How many products do I have?
One of the most popular use cases for a chatbot is to help users make sense of websites that have a large amount of products — in many situations, customers may not know exactly which product or variation is a good fit for their needs. Enter the chatbot: It strikes up a conversation with a user who clicks on it, asking smart questions that ultimately lead the user to a product matching the information the user has ‘fed’ into the bot.
On the other hand, if you don’t have a lot of products or categories of products, you might find that your users know exactly which products they want, or they can find them without a lot of searching. In that case, a chatbot could just make matters more confusing, and it’ll make more sense not to use one.
What type of traffic do I have? Is it primarily mobile or desktop based?
We touched on this a little bit before, but it really bears repeating. Your website should be mobile-responsive as a matter of current web design best practices — that’s no longer up for debate. But, if you find that your users tend to be business owners who will browse your site from their work desktops and not their phones, you’re less likely to run them off if you install a chatbot.
One caveat here: as mobile devices continue to improve in terms of functionality and the websites and code that they can handle, this factor will likely change. And of course, there is a small but vocal section of the population who hate chatbots no matter where they’re browsing... just more proof that you can’t please everyone. So, make the best decision you can based on the traffic data you have to work with.
What questions will this bot help answer?
A chatbot without a nice, strong script is really only capable of babble. Are you sure your bot will have enough to say? Before you answer, consider this:
It’s a really good idea to map out all of the possible conversational options for your chatbot way, way before you install anything. Too many people get distracted by all the things their bots can do, and don’t pay enough attention to what they will say. “We’ll figure that out later,” they think. But let’s be entirely honest here: later never comes. Ultimately, if you opt to ‘wing it’ like that, you’ll wind up with a wooden-sounding parrot of a chatbot that repeats a few phrases over and over — at best, it’s frustrating for your users. At worst, it drives them away.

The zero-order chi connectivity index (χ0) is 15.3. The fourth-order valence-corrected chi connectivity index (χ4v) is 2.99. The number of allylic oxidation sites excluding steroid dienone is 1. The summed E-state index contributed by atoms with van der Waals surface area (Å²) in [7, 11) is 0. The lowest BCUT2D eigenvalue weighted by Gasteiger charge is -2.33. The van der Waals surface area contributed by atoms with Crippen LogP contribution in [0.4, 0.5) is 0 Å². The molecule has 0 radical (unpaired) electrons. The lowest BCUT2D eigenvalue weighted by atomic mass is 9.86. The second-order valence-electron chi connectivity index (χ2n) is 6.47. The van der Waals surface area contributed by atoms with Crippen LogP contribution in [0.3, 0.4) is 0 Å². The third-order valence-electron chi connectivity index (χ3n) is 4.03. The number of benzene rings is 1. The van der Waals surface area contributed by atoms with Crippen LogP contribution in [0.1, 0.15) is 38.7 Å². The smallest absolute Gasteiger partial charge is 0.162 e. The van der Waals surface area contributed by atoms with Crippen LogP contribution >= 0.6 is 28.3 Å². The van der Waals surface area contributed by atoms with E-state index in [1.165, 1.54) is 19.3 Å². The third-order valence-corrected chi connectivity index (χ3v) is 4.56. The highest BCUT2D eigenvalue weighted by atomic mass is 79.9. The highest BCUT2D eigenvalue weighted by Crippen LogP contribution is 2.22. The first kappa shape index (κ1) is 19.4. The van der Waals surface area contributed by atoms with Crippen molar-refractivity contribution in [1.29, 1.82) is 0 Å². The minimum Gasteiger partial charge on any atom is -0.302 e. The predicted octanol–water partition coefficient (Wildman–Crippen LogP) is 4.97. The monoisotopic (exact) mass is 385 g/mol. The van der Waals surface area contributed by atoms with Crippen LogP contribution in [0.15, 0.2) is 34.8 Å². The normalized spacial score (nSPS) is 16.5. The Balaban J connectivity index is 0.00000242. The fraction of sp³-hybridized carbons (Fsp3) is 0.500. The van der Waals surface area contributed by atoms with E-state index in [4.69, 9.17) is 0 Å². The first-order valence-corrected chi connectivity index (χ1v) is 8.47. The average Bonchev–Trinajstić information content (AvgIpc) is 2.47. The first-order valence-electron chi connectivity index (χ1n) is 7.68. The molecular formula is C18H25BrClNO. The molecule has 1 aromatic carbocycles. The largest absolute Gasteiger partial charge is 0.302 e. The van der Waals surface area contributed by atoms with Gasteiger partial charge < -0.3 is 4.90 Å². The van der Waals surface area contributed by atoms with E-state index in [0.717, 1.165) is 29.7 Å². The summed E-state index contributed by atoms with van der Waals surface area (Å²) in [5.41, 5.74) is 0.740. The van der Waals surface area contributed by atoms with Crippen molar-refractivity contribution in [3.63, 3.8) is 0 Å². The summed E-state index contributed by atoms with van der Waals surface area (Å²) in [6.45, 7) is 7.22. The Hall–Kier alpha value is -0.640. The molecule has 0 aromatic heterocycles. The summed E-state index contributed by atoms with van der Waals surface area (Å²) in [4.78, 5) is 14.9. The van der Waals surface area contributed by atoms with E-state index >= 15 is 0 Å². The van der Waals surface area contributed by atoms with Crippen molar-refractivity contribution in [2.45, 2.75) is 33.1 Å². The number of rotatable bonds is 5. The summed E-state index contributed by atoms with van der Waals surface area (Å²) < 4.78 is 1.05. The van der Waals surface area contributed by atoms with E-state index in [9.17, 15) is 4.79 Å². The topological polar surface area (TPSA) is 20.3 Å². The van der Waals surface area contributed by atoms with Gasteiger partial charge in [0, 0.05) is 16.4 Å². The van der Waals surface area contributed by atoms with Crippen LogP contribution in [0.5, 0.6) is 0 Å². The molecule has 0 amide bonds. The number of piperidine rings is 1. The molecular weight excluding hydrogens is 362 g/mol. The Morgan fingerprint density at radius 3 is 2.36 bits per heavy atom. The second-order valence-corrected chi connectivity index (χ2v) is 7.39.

Listing out all of the conversational prompts, responses, and the overall flow for your bot is crucial. Remember, a chatbot is essentially just a very complex flowchart, so make sure you’re keeping everything consistent and that you can move through all the branches of the conversation easily. As a bonus, listing everything out lets you review everything the bot will say, and you can then edit it for tone and diction, giving your bot tons more personality — who said this process can’t be fun?
If you’ve followed along with our questions, you probably know by now if a chatbot is the right move for your website. Some of you won’t need one at all, and others are probably heading to Google after this to check out all of the best chatbot providers. But if you’re not in either camp, and you’re still kind of confused about whether your site would benefit from a chatbot, just give us a call and we’ll take it from there.